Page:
Equation for diffraction

September 27, 2019
Generally, the wider the

The intensity of the light in the diffraction pattern from a double slit is given by:

$$ I(\theta) = \cos^2\left(\frac{\pi d \sin\theta}{\lambda}\right) \tag{1} $$

We get maxima when the $\cos$ on the right side of the equation is $\pm 1$, and this happens when:

$$ \frac{\pi d \sin\theta}{\lambda} = \pi n $$

for the integer $n = 0, \pm 1, \pm 2$ and so on. A quick rearrangement gives the positions of the maxima as:

$$ \sin\theta = n \frac{\lambda}{d} $$

Which is where we get your expression for the spacing of the fringes. To see what happens as we decrease the slit spacing $d$ towards $\lambda$ let's use equation (1) to draw a graph of the intensity for various values of $d$:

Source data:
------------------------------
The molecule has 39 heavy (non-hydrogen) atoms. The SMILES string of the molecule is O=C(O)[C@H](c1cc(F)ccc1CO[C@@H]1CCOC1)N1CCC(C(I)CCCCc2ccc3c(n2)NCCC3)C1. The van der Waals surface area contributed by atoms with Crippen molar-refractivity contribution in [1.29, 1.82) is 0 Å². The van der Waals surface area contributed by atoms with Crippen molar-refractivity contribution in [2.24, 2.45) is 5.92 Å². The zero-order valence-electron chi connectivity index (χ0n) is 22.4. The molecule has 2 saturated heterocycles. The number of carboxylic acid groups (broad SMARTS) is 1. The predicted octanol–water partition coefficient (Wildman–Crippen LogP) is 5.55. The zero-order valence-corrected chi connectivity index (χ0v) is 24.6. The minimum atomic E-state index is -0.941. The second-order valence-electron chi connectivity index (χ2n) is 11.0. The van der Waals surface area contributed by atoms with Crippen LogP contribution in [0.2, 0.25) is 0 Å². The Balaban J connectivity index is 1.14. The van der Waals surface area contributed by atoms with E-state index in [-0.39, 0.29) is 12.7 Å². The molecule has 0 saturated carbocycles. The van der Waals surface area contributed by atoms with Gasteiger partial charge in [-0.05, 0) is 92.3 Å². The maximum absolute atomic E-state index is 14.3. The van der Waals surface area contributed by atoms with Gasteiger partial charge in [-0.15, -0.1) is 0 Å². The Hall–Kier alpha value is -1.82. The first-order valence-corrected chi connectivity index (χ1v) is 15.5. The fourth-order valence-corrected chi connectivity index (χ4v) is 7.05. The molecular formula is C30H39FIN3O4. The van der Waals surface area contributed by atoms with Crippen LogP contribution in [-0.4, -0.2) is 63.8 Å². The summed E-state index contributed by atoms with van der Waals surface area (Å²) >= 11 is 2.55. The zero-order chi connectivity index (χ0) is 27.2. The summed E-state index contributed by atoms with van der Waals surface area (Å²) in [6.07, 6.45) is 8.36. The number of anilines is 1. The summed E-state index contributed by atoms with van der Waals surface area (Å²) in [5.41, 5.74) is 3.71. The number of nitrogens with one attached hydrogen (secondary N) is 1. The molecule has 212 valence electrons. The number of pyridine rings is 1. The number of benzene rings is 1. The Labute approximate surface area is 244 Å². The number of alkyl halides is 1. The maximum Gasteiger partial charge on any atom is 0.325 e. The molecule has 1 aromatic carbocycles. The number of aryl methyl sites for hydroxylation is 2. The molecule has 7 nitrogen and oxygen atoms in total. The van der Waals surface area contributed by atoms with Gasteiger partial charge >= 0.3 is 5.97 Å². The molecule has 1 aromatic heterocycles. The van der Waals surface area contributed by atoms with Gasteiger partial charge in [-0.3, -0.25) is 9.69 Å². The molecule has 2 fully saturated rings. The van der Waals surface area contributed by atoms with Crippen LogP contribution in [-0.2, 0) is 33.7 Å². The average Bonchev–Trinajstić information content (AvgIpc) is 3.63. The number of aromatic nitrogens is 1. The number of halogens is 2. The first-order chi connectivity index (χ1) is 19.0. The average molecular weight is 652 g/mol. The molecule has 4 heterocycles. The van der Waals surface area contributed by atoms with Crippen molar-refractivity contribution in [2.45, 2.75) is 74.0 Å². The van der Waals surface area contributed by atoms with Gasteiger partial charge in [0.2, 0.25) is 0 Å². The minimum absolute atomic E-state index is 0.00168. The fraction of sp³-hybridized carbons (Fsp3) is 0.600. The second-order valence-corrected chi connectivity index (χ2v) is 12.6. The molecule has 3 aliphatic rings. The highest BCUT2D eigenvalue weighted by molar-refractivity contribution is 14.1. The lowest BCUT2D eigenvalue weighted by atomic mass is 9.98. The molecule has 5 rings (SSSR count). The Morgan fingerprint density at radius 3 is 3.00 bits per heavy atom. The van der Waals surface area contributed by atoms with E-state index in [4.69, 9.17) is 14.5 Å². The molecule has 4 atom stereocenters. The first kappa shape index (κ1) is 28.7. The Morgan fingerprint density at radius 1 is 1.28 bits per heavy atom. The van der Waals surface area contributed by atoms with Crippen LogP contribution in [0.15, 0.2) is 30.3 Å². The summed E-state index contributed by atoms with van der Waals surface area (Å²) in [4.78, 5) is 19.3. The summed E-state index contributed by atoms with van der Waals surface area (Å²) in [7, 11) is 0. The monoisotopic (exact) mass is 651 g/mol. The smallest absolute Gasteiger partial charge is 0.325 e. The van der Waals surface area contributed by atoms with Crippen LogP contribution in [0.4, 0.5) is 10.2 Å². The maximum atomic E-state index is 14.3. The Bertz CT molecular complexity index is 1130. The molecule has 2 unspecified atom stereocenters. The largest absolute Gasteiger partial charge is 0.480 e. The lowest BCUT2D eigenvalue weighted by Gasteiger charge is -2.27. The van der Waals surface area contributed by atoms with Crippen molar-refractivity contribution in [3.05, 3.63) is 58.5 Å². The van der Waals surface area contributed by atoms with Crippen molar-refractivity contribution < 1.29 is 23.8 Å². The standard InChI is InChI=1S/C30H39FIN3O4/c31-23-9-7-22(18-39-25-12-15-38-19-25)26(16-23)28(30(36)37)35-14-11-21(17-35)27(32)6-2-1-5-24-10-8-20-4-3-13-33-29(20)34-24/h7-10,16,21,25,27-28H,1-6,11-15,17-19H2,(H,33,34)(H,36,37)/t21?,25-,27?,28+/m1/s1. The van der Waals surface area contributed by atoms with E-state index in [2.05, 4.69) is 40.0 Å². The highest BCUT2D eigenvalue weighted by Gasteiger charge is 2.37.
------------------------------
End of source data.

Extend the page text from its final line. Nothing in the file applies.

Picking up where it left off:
Diffraction pattern

For this graph I've set $\lambda$ to 500nm and I've graphed the intensity for four values of $d$ from 10$\mu$m to 500nm. The graph shows that as we decrease $d$ towards $\lambda$ the spacing gets bigger and bigger until at $d = \lambda$ the spacing becomes so big that we only get one fringe. Remember that $\theta$ can't be less than $-\pi/2$ or greater than $\pi/2$ i.e. the maximum fringe spacing possible is $\pi$.

And that's why your equation does't have any solutions for $d < \lambda$. It's because the spacing betwen the fringes gets greater than $\pi$ and there is only one fringe.

Source: physics.stackexchange.com
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